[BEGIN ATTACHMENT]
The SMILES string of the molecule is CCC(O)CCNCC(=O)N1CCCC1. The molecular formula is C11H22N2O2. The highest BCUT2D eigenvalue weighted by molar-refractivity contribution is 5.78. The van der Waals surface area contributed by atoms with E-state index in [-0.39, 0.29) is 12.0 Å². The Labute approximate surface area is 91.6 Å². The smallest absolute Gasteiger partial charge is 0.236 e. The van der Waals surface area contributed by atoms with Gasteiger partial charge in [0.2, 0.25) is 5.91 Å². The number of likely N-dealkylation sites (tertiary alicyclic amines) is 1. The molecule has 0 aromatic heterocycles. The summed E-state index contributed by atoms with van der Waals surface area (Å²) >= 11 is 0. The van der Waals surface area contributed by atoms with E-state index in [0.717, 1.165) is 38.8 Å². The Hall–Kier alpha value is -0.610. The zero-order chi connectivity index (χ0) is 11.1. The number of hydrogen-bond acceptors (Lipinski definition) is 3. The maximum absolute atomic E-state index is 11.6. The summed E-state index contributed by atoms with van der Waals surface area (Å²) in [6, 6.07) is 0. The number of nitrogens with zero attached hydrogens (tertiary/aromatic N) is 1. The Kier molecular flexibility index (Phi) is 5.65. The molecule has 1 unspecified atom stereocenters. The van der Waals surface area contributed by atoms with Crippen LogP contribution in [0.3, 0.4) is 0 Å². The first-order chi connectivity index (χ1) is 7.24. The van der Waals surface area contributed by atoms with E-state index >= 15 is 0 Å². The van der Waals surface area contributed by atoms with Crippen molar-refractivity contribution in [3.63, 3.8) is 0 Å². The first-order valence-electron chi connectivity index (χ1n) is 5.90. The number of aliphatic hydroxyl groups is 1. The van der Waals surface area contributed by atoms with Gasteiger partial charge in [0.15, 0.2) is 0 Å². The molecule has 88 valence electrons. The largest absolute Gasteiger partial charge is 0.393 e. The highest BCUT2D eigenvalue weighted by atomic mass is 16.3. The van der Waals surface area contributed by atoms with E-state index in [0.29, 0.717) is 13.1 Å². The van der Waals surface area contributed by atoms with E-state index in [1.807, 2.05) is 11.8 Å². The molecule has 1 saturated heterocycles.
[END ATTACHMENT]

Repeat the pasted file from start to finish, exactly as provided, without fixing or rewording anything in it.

The SMILES string of the molecule is CCC(O)CCNCC(=O)N1CCCC1. The molecular formula is C11H22N2O2. The highest BCUT2D eigenvalue weighted by molar-refractivity contribution is 5.78. The van der Waals surface area contributed by atoms with E-state index in [-0.39, 0.29) is 12.0 Å². The Labute approximate surface area is 91.6 Å². The smallest absolute Gasteiger partial charge is 0.236 e. The van der Waals surface area contributed by atoms with Gasteiger partial charge in [0.2, 0.25) is 5.91 Å². The number of likely N-dealkylation sites (tertiary alicyclic amines) is 1. The molecule has 0 aromatic heterocycles. The summed E-state index contributed by atoms with van der Waals surface area (Å²) >= 11 is 0. The van der Waals surface area contributed by atoms with E-state index in [0.717, 1.165) is 38.8 Å². The Hall–Kier alpha value is -0.610. The zero-order chi connectivity index (χ0) is 11.1. The number of hydrogen-bond acceptors (Lipinski definition) is 3. The maximum absolute atomic E-state index is 11.6. The summed E-state index contributed by atoms with van der Waals surface area (Å²) in [6, 6.07) is 0. The number of nitrogens with zero attached hydrogens (tertiary/aromatic N) is 1. The Kier molecular flexibility index (Phi) is 5.65. The molecule has 1 unspecified atom stereocenters. The van der Waals surface area contributed by atoms with Crippen LogP contribution in [0.3, 0.4) is 0 Å². The first-order chi connectivity index (χ1) is 7.24. The van der Waals surface area contributed by atoms with E-state index >= 15 is 0 Å². The van der Waals surface area contributed by atoms with Crippen molar-refractivity contribution in [3.63, 3.8) is 0 Å². The first-order valence-electron chi connectivity index (χ1n) is 5.90. The number of aliphatic hydroxyl groups is 1. The van der Waals surface area contributed by atoms with Gasteiger partial charge in [0.15, 0.2) is 0 Å². The molecule has 88 valence electrons. The largest absolute Gasteiger partial charge is 0.393 e. The highest BCUT2D eigenvalue weighted by atomic mass is 16.3. The van der Waals surface area contributed by atoms with E-state index in [0.29, 0.717) is 13.1 Å². The van der Waals surface area contributed by atoms with E-state index in [1.807, 2.05) is 11.8 Å². The molecule has 1 saturated heterocycles.